The site says it builds on the work of Laird Wilcox, whose 1994 book Crying Wolf is said to be “the only book dedicated to this subject so far.”
Though the book predates the social media age, some of its passages bear relevance to a few of the incidents that have taken place on American campuses as of late.
“It’s no great surprise that a bright, socially conscious individual would realize quite on his or her own that there’s nothing like some racist graffiti or some other ‘hate crime’ to invigorate the militants, and what the hell, it’s for a good cause — right?” Wilcox states in the foreword of the book.
“Consider a college campus boiling with racial and gender sensitivity, with courses in victimization, organizations for victims, a constant barrage of victimization propaganda — but no immediate and palpable victims,” Wilcox continued. “‘Anti-racist’ vigilantes with no racists (or misogynists and homophobes) to hang had better get busy and make some, and as we see, they often do.”
Nolan L. Cabrera, an assistant professor of education policy studies and practices at the Center for the Study of Higher Education at the University of Arizona, said there are a number of reasons people are drawn to fabricate incidents. Those motives range from frustration with institutional inertia to boredom, he said.
But he said such incidents should not serve as a reason for campus administrators to avoid confronting issues of race.
“I have difficulty assessing the harm done by these incidents because frequently higher education administrators will resort to, ‘I would totally support your cause, but there are so many fabricated incidents that I am not sure what is true or not,’” Cabrera said in an email to Diverse. “Usually, these views are espoused by people who were not supportive of diversity in the first place and this becomes an excuse to avoid the issue.”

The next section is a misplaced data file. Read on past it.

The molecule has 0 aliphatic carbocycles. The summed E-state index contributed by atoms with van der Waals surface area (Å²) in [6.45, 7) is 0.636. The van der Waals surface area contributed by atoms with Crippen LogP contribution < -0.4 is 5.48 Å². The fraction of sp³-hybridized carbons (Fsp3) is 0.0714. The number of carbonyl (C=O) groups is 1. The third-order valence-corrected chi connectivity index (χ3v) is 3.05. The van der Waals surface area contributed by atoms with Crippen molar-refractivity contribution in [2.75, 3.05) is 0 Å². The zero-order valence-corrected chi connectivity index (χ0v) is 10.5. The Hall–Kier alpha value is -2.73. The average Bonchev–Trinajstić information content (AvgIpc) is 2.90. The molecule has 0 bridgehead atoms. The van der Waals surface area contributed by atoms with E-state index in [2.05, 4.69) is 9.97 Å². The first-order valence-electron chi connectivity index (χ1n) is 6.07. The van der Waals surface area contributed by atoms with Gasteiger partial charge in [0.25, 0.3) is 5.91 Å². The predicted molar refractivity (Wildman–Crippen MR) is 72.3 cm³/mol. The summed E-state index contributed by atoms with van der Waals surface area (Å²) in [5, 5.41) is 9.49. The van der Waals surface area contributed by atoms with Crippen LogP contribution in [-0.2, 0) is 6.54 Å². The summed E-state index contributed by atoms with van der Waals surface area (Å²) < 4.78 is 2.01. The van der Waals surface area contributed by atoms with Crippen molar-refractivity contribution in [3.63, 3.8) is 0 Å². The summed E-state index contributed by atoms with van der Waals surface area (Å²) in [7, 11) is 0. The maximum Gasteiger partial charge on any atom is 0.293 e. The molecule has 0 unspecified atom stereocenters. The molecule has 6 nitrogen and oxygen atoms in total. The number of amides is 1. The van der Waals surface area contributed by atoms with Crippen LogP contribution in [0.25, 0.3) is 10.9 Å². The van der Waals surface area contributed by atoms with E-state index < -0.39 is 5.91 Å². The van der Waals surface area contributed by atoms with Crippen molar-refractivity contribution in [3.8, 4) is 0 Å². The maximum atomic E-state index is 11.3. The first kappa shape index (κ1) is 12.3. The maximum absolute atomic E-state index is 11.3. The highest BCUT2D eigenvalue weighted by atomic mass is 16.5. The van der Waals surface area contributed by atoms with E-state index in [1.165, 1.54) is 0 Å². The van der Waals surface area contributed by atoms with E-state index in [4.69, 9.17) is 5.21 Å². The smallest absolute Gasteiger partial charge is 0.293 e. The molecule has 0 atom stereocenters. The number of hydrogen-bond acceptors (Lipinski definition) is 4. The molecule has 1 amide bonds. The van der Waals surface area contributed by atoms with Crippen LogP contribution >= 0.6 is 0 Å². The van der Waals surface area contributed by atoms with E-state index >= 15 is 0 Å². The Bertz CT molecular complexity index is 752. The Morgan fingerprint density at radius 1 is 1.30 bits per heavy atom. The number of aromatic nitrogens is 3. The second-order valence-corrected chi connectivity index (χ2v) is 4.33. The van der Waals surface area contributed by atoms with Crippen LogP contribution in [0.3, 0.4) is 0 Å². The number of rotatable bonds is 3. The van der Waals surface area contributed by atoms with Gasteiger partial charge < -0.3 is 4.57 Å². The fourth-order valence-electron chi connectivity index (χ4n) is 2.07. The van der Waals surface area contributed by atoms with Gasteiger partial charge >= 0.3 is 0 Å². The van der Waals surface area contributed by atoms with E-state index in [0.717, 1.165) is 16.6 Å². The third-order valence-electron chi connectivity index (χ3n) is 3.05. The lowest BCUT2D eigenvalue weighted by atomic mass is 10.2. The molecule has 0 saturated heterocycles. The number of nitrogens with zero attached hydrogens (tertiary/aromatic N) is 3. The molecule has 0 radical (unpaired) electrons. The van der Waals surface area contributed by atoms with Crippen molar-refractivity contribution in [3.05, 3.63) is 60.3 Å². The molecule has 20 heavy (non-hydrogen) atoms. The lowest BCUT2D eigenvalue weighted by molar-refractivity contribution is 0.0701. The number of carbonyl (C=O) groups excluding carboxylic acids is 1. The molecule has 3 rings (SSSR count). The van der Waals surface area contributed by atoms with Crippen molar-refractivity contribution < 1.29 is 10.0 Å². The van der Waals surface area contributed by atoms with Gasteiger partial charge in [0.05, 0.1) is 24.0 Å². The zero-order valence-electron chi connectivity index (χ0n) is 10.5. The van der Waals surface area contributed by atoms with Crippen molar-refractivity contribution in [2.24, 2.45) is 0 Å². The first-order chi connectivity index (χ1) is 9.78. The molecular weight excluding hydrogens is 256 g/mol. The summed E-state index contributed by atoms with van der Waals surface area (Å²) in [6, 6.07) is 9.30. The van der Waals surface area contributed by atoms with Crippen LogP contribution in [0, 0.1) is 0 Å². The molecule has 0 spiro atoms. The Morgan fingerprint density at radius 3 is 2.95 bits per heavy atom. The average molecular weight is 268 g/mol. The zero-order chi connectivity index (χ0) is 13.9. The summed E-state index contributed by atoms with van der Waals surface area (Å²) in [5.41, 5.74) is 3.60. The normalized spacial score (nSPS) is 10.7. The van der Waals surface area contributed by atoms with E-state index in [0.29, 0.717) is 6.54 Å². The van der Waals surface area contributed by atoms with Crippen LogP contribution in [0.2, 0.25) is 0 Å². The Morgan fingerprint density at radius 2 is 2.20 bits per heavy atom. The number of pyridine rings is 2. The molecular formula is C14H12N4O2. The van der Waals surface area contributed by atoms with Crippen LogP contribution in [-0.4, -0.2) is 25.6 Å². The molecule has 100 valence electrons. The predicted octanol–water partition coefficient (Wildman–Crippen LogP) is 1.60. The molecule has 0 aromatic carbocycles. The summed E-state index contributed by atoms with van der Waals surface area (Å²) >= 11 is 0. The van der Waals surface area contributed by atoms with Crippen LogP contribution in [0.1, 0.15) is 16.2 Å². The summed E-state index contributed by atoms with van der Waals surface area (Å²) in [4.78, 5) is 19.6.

Cabrera said he is less concerned with sending a strong message to people who cry wolf because “they are always going to be there.”
“Rather, I think the strong message needs to be sent to higher education administrators that, even when an issue is fabricated, they need to maintain a commitment to creating inclusive campuses,” Cabrera said. “That is, they should not and cannot use one hoax as an excuse for ignoring the difficult and often messy work of fostering positive campus climates.”
Apparently, UW Madison intends to tackle the problem head on.
UW Madison Chancellor Rebecca Blank has directed the campus to engage in a number of other actions in reaction to the Bucky incident and other recent incidents, according to UW Madison spokesperson Meredith McGlone.
The actions include:
- Training in cultural competency for top administrators and for new students. A pilot is set to begin this fall and the Faculty Senate recently passed a resolution to support such training for faculty as well.
- Seeking proposals from across campus for additional programs and initiatives to improve campus climate. “More than 100 were submitted and are being evaluated,” McGlone said.
- Providing funding to accelerate the hiring of two additional mental health counselors with experience working with diverse populations. The hiring process is under way.
As for the Bucky incident at Madison, it remains unsolved.
“Although a perpetrator has not been identified at this time, it is possible that additional information will emerge that will allow further action to be taken,” said McGlone, who said the affected students in the case were provided support.
McGlone also said none of the affected students filed a formal police report.
Owens said she didn’t pursue police action because she hasn’t had good experiences with the police handing cases, “especially ones that are sensitive.”
“I can’t keep on convincing people that it really happened, and it really did happen, it is just too taxing,” Owens said. She called a reporter’s attention to stories associated with #TheRealUW on social media.
In relation to those stories, she said: “The note really isn’t a far stretch.”
Jamaal Abdul-Alim can be reached at email@example.com or follow him on Twitter @dcwriter360.